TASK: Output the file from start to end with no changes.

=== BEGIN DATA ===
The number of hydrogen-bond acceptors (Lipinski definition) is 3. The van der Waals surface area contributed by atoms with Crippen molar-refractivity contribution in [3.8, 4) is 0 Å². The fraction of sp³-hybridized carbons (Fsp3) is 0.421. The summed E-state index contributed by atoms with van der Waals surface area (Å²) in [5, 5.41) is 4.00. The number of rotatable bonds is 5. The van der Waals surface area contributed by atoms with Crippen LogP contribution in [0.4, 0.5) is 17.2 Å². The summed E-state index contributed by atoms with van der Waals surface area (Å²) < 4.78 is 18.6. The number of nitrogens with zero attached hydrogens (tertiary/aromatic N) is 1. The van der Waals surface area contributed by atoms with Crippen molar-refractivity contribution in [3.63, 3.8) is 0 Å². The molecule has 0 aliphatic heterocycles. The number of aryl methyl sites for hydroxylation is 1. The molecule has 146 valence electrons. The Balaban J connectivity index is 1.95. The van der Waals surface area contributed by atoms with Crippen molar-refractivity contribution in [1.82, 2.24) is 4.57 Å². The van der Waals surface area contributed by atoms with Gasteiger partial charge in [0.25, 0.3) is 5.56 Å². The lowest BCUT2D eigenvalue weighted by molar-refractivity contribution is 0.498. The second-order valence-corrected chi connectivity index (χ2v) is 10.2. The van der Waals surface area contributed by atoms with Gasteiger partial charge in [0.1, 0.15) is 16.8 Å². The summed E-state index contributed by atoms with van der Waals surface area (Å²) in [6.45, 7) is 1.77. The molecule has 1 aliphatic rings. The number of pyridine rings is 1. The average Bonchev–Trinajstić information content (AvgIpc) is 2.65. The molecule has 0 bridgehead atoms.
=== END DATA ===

The number of hydrogen-bond acceptors (Lipinski definition) is 3. The van der Waals surface area contributed by atoms with Crippen molar-refractivity contribution in [3.8, 4) is 0 Å². The fraction of sp³-hybridized carbons (Fsp3) is 0.421. The summed E-state index contributed by atoms with van der Waals surface area (Å²) in [5, 5.41) is 4.00. The number of rotatable bonds is 5. The van der Waals surface area contributed by atoms with Crippen LogP contribution in [0.4, 0.5) is 17.2 Å². The summed E-state index contributed by atoms with van der Waals surface area (Å²) < 4.78 is 18.6. The number of nitrogens with zero attached hydrogens (tertiary/aromatic N) is 1. The van der Waals surface area contributed by atoms with Crippen molar-refractivity contribution in [3.63, 3.8) is 0 Å². The molecule has 0 aliphatic heterocycles. The number of aryl methyl sites for hydroxylation is 1. The molecule has 146 valence electrons. The Balaban J connectivity index is 1.95. The van der Waals surface area contributed by atoms with Crippen molar-refractivity contribution in [1.82, 2.24) is 4.57 Å². The van der Waals surface area contributed by atoms with Gasteiger partial charge in [0.25, 0.3) is 5.56 Å². The lowest BCUT2D eigenvalue weighted by molar-refractivity contribution is 0.498. The second-order valence-corrected chi connectivity index (χ2v) is 10.2. The van der Waals surface area contributed by atoms with Gasteiger partial charge in [0.1, 0.15) is 16.8 Å². The summed E-state index contributed by atoms with van der Waals surface area (Å²) in [6.45, 7) is 1.77. The molecule has 1 aliphatic rings. The number of pyridine rings is 1. The average Bonchev–Trinajstić information content (AvgIpc) is 2.65. The molecule has 0 bridgehead atoms.